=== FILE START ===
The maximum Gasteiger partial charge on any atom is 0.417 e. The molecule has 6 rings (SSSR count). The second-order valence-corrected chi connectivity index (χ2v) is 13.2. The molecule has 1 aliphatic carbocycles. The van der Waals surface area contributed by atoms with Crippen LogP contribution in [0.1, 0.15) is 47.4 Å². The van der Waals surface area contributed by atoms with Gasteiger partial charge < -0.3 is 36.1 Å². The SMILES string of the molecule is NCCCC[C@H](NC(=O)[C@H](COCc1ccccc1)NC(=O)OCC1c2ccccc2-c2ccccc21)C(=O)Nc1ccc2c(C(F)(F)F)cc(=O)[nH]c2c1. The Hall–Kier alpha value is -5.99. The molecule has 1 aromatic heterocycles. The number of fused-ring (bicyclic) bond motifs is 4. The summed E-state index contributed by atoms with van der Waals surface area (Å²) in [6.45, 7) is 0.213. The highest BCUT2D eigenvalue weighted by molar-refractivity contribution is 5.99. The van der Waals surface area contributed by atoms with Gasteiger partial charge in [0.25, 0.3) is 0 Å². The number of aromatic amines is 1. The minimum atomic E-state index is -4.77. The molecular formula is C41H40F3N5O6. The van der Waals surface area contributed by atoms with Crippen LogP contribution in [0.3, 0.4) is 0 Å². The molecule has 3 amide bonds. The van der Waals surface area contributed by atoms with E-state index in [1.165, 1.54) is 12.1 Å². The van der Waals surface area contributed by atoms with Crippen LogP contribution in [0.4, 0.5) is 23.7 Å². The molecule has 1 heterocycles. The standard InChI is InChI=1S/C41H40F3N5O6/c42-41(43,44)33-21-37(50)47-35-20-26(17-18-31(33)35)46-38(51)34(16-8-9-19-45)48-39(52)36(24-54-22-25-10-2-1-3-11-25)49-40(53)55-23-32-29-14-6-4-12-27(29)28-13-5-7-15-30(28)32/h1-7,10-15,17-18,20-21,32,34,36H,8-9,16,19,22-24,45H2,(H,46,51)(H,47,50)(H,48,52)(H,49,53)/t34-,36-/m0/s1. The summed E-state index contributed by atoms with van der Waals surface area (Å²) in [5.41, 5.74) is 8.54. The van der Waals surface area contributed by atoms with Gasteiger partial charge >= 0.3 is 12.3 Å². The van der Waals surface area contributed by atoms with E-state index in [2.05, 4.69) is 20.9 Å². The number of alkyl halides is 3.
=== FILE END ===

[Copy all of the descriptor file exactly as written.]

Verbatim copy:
The maximum Gasteiger partial charge on any atom is 0.417 e. The molecule has 6 rings (SSSR count). The second-order valence-corrected chi connectivity index (χ2v) is 13.2. The molecule has 1 aliphatic carbocycles. The van der Waals surface area contributed by atoms with Crippen LogP contribution in [0.1, 0.15) is 47.4 Å². The van der Waals surface area contributed by atoms with Gasteiger partial charge < -0.3 is 36.1 Å². The SMILES string of the molecule is NCCCC[C@H](NC(=O)[C@H](COCc1ccccc1)NC(=O)OCC1c2ccccc2-c2ccccc21)C(=O)Nc1ccc2c(C(F)(F)F)cc(=O)[nH]c2c1. The Hall–Kier alpha value is -5.99. The molecule has 1 aromatic heterocycles. The number of fused-ring (bicyclic) bond motifs is 4. The summed E-state index contributed by atoms with van der Waals surface area (Å²) in [6.45, 7) is 0.213. The highest BCUT2D eigenvalue weighted by molar-refractivity contribution is 5.99. The van der Waals surface area contributed by atoms with Gasteiger partial charge in [0.25, 0.3) is 0 Å². The number of aromatic amines is 1. The minimum atomic E-state index is -4.77. The molecular formula is C41H40F3N5O6. The van der Waals surface area contributed by atoms with Crippen LogP contribution in [0.3, 0.4) is 0 Å². The molecule has 3 amide bonds. The van der Waals surface area contributed by atoms with E-state index in [1.165, 1.54) is 12.1 Å². The van der Waals surface area contributed by atoms with Crippen LogP contribution in [0.4, 0.5) is 23.7 Å². The molecule has 1 heterocycles. The standard InChI is InChI=1S/C41H40F3N5O6/c42-41(43,44)33-21-37(50)47-35-20-26(17-18-31(33)35)46-38(51)34(16-8-9-19-45)48-39(52)36(24-54-22-25-10-2-1-3-11-25)49-40(53)55-23-32-29-14-6-4-12-27(29)28-13-5-7-15-30(28)32/h1-7,10-15,17-18,20-21,32,34,36H,8-9,16,19,22-24,45H2,(H,46,51)(H,47,50)(H,48,52)(H,49,53)/t34-,36-/m0/s1. The summed E-state index contributed by atoms with van der Waals surface area (Å²) in [5.41, 5.74) is 8.54. The van der Waals surface area contributed by atoms with Gasteiger partial charge >= 0.3 is 12.3 Å². The van der Waals surface area contributed by atoms with E-state index in [2.05, 4.69) is 20.9 Å². The number of alkyl halides is 3.